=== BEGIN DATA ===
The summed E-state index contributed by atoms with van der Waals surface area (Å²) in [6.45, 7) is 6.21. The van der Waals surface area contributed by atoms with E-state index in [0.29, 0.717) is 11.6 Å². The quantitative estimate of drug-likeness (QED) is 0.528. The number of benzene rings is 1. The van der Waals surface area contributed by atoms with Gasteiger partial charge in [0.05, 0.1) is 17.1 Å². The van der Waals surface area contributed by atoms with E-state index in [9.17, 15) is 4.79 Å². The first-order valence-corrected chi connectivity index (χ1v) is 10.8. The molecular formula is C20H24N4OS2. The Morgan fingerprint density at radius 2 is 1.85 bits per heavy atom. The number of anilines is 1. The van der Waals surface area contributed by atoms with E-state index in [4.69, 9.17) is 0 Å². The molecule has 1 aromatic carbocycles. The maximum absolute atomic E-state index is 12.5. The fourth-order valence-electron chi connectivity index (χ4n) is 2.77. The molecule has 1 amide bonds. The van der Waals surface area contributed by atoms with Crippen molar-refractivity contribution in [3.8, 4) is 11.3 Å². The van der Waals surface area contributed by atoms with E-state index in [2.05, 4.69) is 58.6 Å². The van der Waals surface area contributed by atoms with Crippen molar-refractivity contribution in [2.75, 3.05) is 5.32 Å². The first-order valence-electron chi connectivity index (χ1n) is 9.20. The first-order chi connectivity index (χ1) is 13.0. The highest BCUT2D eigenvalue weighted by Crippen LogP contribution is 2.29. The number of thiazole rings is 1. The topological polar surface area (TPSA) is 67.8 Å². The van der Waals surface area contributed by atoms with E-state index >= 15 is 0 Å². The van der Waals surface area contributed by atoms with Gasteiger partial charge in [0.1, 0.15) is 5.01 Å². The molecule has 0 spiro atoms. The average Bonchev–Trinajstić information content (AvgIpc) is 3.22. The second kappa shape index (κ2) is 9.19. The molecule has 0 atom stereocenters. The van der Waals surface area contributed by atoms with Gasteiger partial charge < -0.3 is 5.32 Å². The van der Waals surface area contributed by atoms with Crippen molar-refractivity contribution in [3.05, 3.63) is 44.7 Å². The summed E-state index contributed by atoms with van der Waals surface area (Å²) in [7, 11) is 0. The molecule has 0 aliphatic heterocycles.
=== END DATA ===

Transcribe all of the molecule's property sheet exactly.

The summed E-state index contributed by atoms with van der Waals surface area (Å²) in [6.45, 7) is 6.21. The van der Waals surface area contributed by atoms with E-state index in [0.29, 0.717) is 11.6 Å². The quantitative estimate of drug-likeness (QED) is 0.528. The number of benzene rings is 1. The van der Waals surface area contributed by atoms with Gasteiger partial charge in [0.05, 0.1) is 17.1 Å². The van der Waals surface area contributed by atoms with E-state index in [9.17, 15) is 4.79 Å². The first-order valence-corrected chi connectivity index (χ1v) is 10.8. The molecular formula is C20H24N4OS2. The Morgan fingerprint density at radius 2 is 1.85 bits per heavy atom. The number of anilines is 1. The van der Waals surface area contributed by atoms with E-state index in [4.69, 9.17) is 0 Å². The molecule has 1 aromatic carbocycles. The maximum absolute atomic E-state index is 12.5. The fourth-order valence-electron chi connectivity index (χ4n) is 2.77. The molecule has 1 amide bonds. The van der Waals surface area contributed by atoms with Crippen molar-refractivity contribution in [3.8, 4) is 11.3 Å². The van der Waals surface area contributed by atoms with E-state index in [2.05, 4.69) is 58.6 Å². The van der Waals surface area contributed by atoms with Crippen molar-refractivity contribution in [2.75, 3.05) is 5.32 Å². The first-order valence-electron chi connectivity index (χ1n) is 9.20. The first-order chi connectivity index (χ1) is 13.0. The highest BCUT2D eigenvalue weighted by Crippen LogP contribution is 2.29. The number of thiazole rings is 1. The topological polar surface area (TPSA) is 67.8 Å². The van der Waals surface area contributed by atoms with E-state index >= 15 is 0 Å². The van der Waals surface area contributed by atoms with Gasteiger partial charge in [0.1, 0.15) is 5.01 Å². The molecule has 0 spiro atoms. The average Bonchev–Trinajstić information content (AvgIpc) is 3.22. The second kappa shape index (κ2) is 9.19. The molecule has 0 atom stereocenters. The van der Waals surface area contributed by atoms with Gasteiger partial charge < -0.3 is 5.32 Å². The van der Waals surface area contributed by atoms with Crippen molar-refractivity contribution in [3.05, 3.63) is 44.7 Å². The summed E-state index contributed by atoms with van der Waals surface area (Å²) in [7, 11) is 0. The molecule has 0 aliphatic heterocycles.